The Grundinvest Fund has hired Knight Frank to find a single buyer for its €1.09 billion London portfolio, which comprises the European Bank of Reconstruction & Development’s London headquarters, next to Liverpool Street station, the ThomsonReuters UK HQ in Canary Wharf, the Deutsche Bank UK HQ on London Wall, and 90 High Holborn, a 182,000 sq ft multi-let office building.
This fund is not alone in halting redemptions after being unable to liquidate assets quickly enough to meet investor wthdrawals. Germany has an €85 billion mutual fund industry which is in deep trouble, with 12 of the 44 funds liquidating or suspended. Other Continental funds such as Swiss-based Credit Swisse Euroreal are also in the same situation. As in the 2008 credit crisis, a rush to liquidate cannot be accomodated when open-ended funds hold assets which take months to realise.
Although many funds bought property at sensible prices, those newer funds which bought at the top of the debt-fuelled boom have reported losses and have unsettled the market. As a result properties around the world are being sold.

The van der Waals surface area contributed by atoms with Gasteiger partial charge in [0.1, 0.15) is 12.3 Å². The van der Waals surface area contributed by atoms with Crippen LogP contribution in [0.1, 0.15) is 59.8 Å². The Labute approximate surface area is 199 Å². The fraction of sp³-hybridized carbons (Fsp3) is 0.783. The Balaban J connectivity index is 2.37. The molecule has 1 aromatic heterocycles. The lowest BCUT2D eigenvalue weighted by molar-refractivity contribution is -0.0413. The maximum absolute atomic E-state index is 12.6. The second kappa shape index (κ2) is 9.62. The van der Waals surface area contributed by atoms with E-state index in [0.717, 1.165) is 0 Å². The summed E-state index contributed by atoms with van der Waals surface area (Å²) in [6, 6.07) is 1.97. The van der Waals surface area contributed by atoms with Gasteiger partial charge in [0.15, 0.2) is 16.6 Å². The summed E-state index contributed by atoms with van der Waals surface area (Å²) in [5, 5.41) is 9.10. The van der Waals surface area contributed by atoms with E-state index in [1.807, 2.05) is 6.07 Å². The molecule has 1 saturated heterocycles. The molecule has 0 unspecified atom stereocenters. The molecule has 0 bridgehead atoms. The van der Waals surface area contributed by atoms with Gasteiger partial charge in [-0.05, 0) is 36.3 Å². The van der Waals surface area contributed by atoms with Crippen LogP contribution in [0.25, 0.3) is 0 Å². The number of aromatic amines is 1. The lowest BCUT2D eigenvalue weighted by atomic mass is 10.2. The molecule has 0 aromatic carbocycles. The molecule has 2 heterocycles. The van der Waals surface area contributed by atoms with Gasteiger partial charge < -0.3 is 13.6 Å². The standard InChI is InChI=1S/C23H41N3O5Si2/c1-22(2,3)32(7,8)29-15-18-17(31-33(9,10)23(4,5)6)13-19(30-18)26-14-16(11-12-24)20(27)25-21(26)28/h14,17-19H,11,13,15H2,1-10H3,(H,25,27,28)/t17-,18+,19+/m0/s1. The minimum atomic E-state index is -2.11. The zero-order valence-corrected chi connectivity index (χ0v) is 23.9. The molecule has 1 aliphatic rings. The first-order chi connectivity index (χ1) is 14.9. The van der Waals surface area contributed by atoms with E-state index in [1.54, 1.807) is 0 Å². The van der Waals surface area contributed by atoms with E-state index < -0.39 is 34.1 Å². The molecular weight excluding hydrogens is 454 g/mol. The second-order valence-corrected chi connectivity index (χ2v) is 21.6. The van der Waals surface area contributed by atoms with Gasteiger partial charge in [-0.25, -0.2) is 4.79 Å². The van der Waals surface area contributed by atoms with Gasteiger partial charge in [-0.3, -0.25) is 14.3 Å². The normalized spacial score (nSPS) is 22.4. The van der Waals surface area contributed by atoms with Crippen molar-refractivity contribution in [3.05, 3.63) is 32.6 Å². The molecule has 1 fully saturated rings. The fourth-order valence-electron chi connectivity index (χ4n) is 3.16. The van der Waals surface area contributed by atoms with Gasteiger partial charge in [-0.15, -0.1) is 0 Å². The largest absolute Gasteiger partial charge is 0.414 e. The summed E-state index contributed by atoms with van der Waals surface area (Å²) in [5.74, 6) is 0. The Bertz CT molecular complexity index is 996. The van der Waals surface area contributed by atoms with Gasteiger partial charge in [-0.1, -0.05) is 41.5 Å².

Credit Suisse, KanAm and SEB are among the funds which have held hundreds of investor meetings across Germany since May to explain new legislation taking effect in 2013 (which will introduce notification periods, caps on withdrawals and staggered repayments) and showcase the performance of their suspended funds and gauge the scale of potential withdrawals. These three large funds have combined holdings of €16.4 billion and must liquidate if they can't raise the cash needed.
“There’s still a crisis in these three funds, and how it pans out will influence the whole industry,” said Oliver Weinrich, head of Drescher & Cie. Immo Consult AG, a property-fund adviser near Bonn. “The key will be what assets they sell and how they keep investor confidence.”